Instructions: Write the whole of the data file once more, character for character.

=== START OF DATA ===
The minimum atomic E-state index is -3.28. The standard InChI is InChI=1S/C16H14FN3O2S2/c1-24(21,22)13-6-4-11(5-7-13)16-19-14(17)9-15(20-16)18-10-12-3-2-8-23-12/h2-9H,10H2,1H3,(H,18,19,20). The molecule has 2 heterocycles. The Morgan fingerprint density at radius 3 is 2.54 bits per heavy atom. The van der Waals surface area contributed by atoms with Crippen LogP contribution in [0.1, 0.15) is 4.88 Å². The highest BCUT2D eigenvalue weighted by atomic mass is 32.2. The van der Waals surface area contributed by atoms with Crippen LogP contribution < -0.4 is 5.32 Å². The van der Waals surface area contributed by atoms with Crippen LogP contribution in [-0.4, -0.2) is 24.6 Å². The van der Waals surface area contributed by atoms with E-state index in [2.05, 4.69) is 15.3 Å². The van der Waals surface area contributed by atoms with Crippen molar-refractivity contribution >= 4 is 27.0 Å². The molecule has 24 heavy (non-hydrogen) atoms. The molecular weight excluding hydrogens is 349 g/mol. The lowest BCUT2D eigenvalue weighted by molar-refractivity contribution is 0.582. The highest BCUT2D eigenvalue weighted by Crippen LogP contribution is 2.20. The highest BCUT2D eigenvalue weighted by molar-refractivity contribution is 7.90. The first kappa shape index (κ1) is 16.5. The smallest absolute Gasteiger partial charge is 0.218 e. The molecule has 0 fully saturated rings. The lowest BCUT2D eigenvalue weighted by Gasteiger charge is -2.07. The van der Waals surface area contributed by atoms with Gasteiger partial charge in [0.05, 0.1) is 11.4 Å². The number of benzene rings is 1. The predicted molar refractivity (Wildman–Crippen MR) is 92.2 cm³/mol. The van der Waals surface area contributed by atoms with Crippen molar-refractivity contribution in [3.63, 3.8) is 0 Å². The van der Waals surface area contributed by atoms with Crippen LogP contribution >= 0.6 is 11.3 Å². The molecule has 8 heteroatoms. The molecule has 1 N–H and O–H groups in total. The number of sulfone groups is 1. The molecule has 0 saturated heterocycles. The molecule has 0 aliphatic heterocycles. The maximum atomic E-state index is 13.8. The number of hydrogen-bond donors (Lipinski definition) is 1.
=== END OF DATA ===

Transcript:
The minimum atomic E-state index is -3.28. The standard InChI is InChI=1S/C16H14FN3O2S2/c1-24(21,22)13-6-4-11(5-7-13)16-19-14(17)9-15(20-16)18-10-12-3-2-8-23-12/h2-9H,10H2,1H3,(H,18,19,20). The molecule has 2 heterocycles. The Morgan fingerprint density at radius 3 is 2.54 bits per heavy atom. The van der Waals surface area contributed by atoms with Crippen LogP contribution in [0.1, 0.15) is 4.88 Å². The highest BCUT2D eigenvalue weighted by atomic mass is 32.2. The van der Waals surface area contributed by atoms with Crippen LogP contribution < -0.4 is 5.32 Å². The van der Waals surface area contributed by atoms with Crippen LogP contribution in [-0.4, -0.2) is 24.6 Å². The van der Waals surface area contributed by atoms with E-state index in [2.05, 4.69) is 15.3 Å². The van der Waals surface area contributed by atoms with Crippen molar-refractivity contribution >= 4 is 27.0 Å². The molecule has 24 heavy (non-hydrogen) atoms. The molecular weight excluding hydrogens is 349 g/mol. The lowest BCUT2D eigenvalue weighted by molar-refractivity contribution is 0.582. The highest BCUT2D eigenvalue weighted by Crippen LogP contribution is 2.20. The highest BCUT2D eigenvalue weighted by molar-refractivity contribution is 7.90. The first kappa shape index (κ1) is 16.5. The smallest absolute Gasteiger partial charge is 0.218 e. The molecule has 0 fully saturated rings. The lowest BCUT2D eigenvalue weighted by Gasteiger charge is -2.07. The van der Waals surface area contributed by atoms with Gasteiger partial charge in [0.05, 0.1) is 11.4 Å². The number of benzene rings is 1. The predicted molar refractivity (Wildman–Crippen MR) is 92.2 cm³/mol. The van der Waals surface area contributed by atoms with Crippen molar-refractivity contribution in [3.63, 3.8) is 0 Å². The van der Waals surface area contributed by atoms with Crippen LogP contribution >= 0.6 is 11.3 Å². The molecule has 8 heteroatoms. The molecule has 1 N–H and O–H groups in total. The number of sulfone groups is 1. The molecule has 0 saturated heterocycles. The molecule has 0 aliphatic heterocycles. The maximum atomic E-state index is 13.8. The number of hydrogen-bond donors (Lipinski definition) is 1.